This came through my inbox via Naked Capitalism this morning and I could not pass up the opportunity to share. It is a must read as so many of the conservative persuasion decry the loss of liberty (religious liberty in particular), while they fail to see the real reasons for this loss. We think the loss of liberty is the result of moral dissolution and we rail against the beast with an indignation of superiority. But every instance of what are claimed to be the moral failures of our society is given a narrative of prejudice that is carefully orchestrated to divide. Division renders our population powerless. And every divisive narrative that we embrace is another nail in the coffin of our democracy, another brick in the wall of our growing fascist corporate state.
This video recording of Tony Benn talking about the entrenchment of neoliberalism in Great Britain should resonate loudly with the history of neoliberalism in the United States since the 1970s. (Thanks to our friends at Naked Capitalism.) The challenge we face is not abortion or gay marriage. Those are two moral issues masterfully manipulated by the powers to keep our society divided and distracted. If you don’t think this is true, then you have to ask yourself, why do we virtually ignore the commandments against coveting, stealing (corporations and businesses), and lying (our beloved politicians), in order to obsess about the commandments prohibiting murder and sexual infidelity? The challenge we face as a society is the age old struggle against power, concentrated in the hands of a few because of their wealth, whose self-understood mission is to control policies to enrich themselves rather than improve the lives of the workers who make their wealth possible. As Benn points out, the model of work as slavery (in all its forms, including oppressive wage exploitation) persisted throughout human history until the early nineteenth century. Just let that sink in for a moment. It wasn’t until the workers started banding together that their lot began to change. There have been slave rebellions throughout history. Always brutally and unflinchingly put down in order to preserve the “order” of society as it was envisioned by the wealthy few. Now, in our time, we face the same struggle. What the wealthy powerful don’t understand is that we don’t want to eliminate them. We only want what is fair. Fair. That’s another word that is manipulated in the social and political discourse. “Life isn’t fair,” is one of the primary neoliberal rules that’s intended to keep the masses on their heels and noses to the grindstone. But the concept of economic fairness is biblical, and it is as American as the constitution. Read it for yourself. It’s there. We’ve just been conditioned by the neoliberal rule to no longer see it and to no longer expect it. It’s time to come together and fight, not to eliminate the wealthy powerful, but to demand and take our own share of power through standing together (against all the wedge-issue prophecies of the neo-liberal god), and to demand and take our fair share of wealth in an economy that works for all.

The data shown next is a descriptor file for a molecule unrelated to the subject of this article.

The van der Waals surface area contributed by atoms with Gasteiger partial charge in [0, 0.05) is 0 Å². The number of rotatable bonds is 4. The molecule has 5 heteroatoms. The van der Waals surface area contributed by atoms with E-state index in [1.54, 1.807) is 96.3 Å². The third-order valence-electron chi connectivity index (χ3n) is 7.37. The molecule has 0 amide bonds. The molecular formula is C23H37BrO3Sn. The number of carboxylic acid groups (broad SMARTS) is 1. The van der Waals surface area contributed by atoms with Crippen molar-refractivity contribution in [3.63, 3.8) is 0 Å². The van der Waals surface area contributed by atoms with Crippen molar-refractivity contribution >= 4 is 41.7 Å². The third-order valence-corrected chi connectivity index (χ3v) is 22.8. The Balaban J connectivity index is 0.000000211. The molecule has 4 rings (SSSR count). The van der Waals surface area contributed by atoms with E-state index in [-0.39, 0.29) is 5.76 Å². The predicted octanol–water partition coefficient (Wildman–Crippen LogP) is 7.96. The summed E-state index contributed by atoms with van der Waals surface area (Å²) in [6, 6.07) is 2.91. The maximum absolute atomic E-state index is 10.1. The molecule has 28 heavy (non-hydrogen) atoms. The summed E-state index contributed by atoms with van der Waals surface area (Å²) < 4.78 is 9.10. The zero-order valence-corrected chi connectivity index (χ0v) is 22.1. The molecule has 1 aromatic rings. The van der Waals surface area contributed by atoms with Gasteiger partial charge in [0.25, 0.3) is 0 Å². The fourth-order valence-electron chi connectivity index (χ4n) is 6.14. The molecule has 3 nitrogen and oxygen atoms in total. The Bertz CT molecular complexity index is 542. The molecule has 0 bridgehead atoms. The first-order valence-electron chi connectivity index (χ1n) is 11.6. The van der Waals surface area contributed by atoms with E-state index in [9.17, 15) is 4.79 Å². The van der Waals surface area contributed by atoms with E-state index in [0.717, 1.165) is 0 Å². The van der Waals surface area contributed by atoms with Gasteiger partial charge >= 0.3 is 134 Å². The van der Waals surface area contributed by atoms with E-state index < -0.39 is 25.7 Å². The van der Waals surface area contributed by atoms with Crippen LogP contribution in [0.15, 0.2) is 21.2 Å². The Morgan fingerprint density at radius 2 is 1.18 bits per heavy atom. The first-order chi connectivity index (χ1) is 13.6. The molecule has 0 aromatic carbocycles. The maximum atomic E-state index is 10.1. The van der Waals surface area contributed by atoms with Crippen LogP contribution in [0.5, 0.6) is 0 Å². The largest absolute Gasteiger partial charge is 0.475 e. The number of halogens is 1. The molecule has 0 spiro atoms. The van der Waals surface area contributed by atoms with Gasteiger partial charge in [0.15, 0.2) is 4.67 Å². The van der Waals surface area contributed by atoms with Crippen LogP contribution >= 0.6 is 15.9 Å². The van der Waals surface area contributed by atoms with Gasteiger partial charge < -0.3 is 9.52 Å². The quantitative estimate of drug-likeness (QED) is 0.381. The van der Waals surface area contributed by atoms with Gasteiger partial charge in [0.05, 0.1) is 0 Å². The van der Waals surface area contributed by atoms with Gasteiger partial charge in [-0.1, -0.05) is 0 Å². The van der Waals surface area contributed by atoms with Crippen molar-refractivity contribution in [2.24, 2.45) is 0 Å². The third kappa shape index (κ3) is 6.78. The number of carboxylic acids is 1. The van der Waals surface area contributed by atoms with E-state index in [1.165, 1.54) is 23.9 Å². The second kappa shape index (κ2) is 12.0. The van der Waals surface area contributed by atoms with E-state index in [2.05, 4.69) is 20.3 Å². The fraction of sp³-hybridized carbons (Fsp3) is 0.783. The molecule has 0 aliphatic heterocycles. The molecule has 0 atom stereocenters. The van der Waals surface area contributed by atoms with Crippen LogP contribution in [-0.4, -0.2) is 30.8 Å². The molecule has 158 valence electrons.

This was posted on the Sanders for President Reddit page. It’s the response of a former Liberty University student, a conservative Evangelical who was reminded by Sanders what his religion, what his Savior, had to say about the way we should treat the poor.
“So here’s the interesting thing. When I was watching Bernie Sanders talk at Liberty University, I was just really shocked, and something kind of magical happened for me, because as I watched that guy stand up on that stage, here’s what I saw. I saw a wild-haired Jew crying out in a hoarse voice, in a very forceful and forth-speaking way, he was convicting the Christian leaders and religious leaders in that University and calling us out for being complicit in the abandonment of those who suffer: ‘The least of these.’ And siding with the powerful and the rich and the masters of this world. And he was convicting us, and calling us out. And we scorned him, and we stared him down, and with sour faces we thought, ‘Who is this whacko? And why do all these people seem to follow him, seem to like him? This wild-haired Jew, crying out from the wilderness of the political Left, in his hoarse voice?’”
Staff members of the International Monetary Fund organization just published a document for debate regarding the global scope of income inequality. And while I dislike the phrase “income inequality” and prefer the phrase “opportunity inequality”, the document makes important points about what is probably the most serious issue of our times. The disclaimer at the beginning of the document warns against associating the findings of this paper with the IMF and that the paper should be taken as the views of its authors. That’s fine. It presents a lot of facts for serious consideration. The one overarching fact is that paying people more in real wages, rather than exploiting the working poor and gutting the middle class, makes for an environment that allows the economy to work for everyone, not just a privileged few. It’s worth the read.